- Prescient Therapeutics (PTX) shares slip despite an update on some key developments for its CAR-T cancer therapy programs
- The oncology company develops and manufactures a range of binders against several cancer cells associate with leukemia, breast cancer, and brain tumours
- The next generation of CAR-T work focusses on making the therapy safer and broadening its application, particularly into solid tumours
- The CAR-T programs, based on PTX’s OmniCAR platform, are a type of cell therapy designed to make the treatment more controllable
- Prescient Therapeutics shares are down 4.44 per cent and trading at 22 cents each at 10:59 am AEST
Prescient Therapeutics (PTX) has slipped on the ASX today despite announcing some key developments for its CAR-T cancer therapy programs.
The oncology company said today it has manufactured and delivered “crucial components” of its OmniCAR platform for its in-house programs of the next generation of CAR-T therapies.
Specifically, Prescient has developed and manufactured a range of binders against several cancer cells, including CLL-1 and CD33, each expressed in types of leukemia cells; Her2, a gene that can play a role in the development of breast cancer; and EGFRviii, which is associated with brain tumours.
Prescient has incorporated SpyTag and SpyCatcher molecular binding system, which it is licenced to use from Oxford University, into each of the binders.
This next phase of CAR-T programs is focussed on making the therapy safer and broadening its application, particularly into solid tumours.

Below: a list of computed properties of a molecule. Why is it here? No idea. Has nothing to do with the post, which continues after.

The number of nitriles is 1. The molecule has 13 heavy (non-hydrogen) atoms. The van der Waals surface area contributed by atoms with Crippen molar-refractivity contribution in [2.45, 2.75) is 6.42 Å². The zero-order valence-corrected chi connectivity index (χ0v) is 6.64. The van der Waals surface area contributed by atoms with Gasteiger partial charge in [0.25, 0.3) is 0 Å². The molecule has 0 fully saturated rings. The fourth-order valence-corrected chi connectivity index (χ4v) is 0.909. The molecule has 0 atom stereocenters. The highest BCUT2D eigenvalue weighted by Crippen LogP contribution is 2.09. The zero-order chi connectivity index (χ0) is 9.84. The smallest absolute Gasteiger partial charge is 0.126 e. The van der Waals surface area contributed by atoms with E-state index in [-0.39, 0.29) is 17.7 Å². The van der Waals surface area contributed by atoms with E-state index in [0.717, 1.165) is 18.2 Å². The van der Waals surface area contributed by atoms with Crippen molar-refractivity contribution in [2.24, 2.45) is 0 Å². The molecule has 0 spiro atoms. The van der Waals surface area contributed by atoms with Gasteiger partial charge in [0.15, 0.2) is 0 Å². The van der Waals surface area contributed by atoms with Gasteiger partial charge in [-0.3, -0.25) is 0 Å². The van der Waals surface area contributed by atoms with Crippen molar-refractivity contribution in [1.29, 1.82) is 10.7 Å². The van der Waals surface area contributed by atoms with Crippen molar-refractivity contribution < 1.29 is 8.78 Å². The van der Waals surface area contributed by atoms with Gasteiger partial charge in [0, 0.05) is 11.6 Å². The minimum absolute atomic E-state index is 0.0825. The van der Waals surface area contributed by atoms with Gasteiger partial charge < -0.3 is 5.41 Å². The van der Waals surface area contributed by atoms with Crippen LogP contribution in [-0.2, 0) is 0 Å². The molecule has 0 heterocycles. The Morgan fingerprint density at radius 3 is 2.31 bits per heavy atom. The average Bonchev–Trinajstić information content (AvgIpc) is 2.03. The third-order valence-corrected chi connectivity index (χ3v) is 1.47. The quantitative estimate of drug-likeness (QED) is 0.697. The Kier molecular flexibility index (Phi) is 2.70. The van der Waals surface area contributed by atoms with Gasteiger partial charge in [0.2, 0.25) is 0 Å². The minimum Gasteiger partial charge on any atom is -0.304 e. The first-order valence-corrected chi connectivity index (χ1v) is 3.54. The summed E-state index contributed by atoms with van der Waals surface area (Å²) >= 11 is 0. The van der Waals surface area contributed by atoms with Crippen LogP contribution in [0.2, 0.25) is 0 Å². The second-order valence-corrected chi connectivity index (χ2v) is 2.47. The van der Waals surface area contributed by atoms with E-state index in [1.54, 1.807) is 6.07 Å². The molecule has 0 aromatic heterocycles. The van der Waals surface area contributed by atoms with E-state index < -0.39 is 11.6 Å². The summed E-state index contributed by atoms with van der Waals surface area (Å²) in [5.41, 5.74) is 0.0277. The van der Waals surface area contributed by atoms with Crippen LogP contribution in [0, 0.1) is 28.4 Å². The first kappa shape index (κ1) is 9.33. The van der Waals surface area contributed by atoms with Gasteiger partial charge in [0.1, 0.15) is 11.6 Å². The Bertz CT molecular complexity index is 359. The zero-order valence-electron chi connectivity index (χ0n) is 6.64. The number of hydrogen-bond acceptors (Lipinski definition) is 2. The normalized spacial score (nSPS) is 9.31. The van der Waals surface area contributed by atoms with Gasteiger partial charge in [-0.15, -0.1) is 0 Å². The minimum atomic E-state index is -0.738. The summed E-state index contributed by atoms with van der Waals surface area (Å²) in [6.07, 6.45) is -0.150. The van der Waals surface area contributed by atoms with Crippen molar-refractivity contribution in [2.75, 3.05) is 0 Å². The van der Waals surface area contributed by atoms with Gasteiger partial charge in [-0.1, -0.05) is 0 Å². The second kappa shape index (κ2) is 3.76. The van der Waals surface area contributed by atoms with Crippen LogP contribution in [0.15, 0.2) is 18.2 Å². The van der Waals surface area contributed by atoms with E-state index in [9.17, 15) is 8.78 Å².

“Demonstrating that novel components can be manufactured is a crucial milestone in the development of an innovative next-generation CAR platform like OmniCAR,” Prescient CEO and Managing Director Steven Yatomi-Clarke said.
“Successfully producing binders for CLL-1; CD33; Her2 and EGFRviii will enable our research team to produce CAR-T cells for our three in-house programs.”
Prescient is taking on the CAR-T research program in partnership with the Peter MacCallum Cancer Centre in Melbourne.
What does it all mean?
Essentially, Prescient’s CAR-T programs, based on the OmniCAR platform, are designed to be the next step in the world of cell therapy for cancer treatment.
Cell therapy works by modifying a cancer patient’s own cells to recognise and then kill cancer cells that would normally be hidden from the immune system. This type of treatment has been groundbreaking for certain types of cancers around the world.
However, an issue with cell therapy is that it can typically only direct cells to target and kill a single cancer antigen — meaning if the cancer mutates or expresses different types of antigens, cell therapy becomes less effective.
The OmniCAR platform is designed to mitigate this issue by administering cancer-killing CAR-T cells and “binders” to a patient separately.
The CAR-T cells, when administered, are inactive in the immune system until “armed” with a binder.
The cancer-killing agent has no effect on the body until a specific binder is administered — say, a CLL-1, CD33, Her2, or EGFRviii binder, as announced by PTX today. The binder then directs the CAR-T cells to target a specific cancer antigen.
With this method, cell therapy treatments can attack several types of cancers by simply switching out the arming binder.
As Prescient puts it, the CAR-T cell activity is now “controllable” and its target can be switched at will.
Despite the update on its CAR-T treatment development, shares in PTX slipped over 11 per cent in early action today.
The company has since recovered some of the lost ground, with shares down 4.44 per cent and trading at 22 cents each at 10:59 am AEST.